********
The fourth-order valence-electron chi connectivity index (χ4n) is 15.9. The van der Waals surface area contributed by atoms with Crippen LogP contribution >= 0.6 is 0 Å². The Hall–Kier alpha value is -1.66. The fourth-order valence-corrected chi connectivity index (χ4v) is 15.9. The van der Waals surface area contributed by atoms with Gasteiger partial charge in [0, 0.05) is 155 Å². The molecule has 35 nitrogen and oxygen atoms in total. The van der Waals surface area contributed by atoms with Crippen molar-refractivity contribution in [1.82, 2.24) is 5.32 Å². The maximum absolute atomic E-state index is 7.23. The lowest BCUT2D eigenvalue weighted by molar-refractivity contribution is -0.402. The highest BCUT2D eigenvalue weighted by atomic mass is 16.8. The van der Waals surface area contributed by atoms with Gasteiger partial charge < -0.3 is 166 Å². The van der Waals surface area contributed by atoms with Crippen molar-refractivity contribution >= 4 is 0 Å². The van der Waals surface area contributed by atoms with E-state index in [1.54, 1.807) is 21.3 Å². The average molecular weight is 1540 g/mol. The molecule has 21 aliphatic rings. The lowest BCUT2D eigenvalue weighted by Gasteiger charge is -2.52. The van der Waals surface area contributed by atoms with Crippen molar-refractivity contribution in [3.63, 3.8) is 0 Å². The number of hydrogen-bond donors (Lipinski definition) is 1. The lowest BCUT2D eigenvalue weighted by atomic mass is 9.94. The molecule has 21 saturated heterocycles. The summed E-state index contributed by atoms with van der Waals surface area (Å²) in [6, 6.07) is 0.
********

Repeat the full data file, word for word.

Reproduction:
The fourth-order valence-electron chi connectivity index (χ4n) is 15.9. The van der Waals surface area contributed by atoms with Crippen LogP contribution >= 0.6 is 0 Å². The Hall–Kier alpha value is -1.66. The fourth-order valence-corrected chi connectivity index (χ4v) is 15.9. The van der Waals surface area contributed by atoms with Gasteiger partial charge in [0, 0.05) is 155 Å². The molecule has 35 nitrogen and oxygen atoms in total. The van der Waals surface area contributed by atoms with Crippen molar-refractivity contribution in [1.82, 2.24) is 5.32 Å². The maximum absolute atomic E-state index is 7.23. The lowest BCUT2D eigenvalue weighted by molar-refractivity contribution is -0.402. The highest BCUT2D eigenvalue weighted by atomic mass is 16.8. The van der Waals surface area contributed by atoms with Gasteiger partial charge < -0.3 is 166 Å². The van der Waals surface area contributed by atoms with Crippen molar-refractivity contribution >= 4 is 0 Å². The van der Waals surface area contributed by atoms with E-state index in [1.54, 1.807) is 21.3 Å². The average molecular weight is 1540 g/mol. The molecule has 21 aliphatic rings. The lowest BCUT2D eigenvalue weighted by Gasteiger charge is -2.52. The van der Waals surface area contributed by atoms with Crippen molar-refractivity contribution in [3.63, 3.8) is 0 Å². The number of hydrogen-bond donors (Lipinski definition) is 1. The lowest BCUT2D eigenvalue weighted by atomic mass is 9.94. The molecule has 21 saturated heterocycles. The summed E-state index contributed by atoms with van der Waals surface area (Å²) in [6, 6.07) is 0.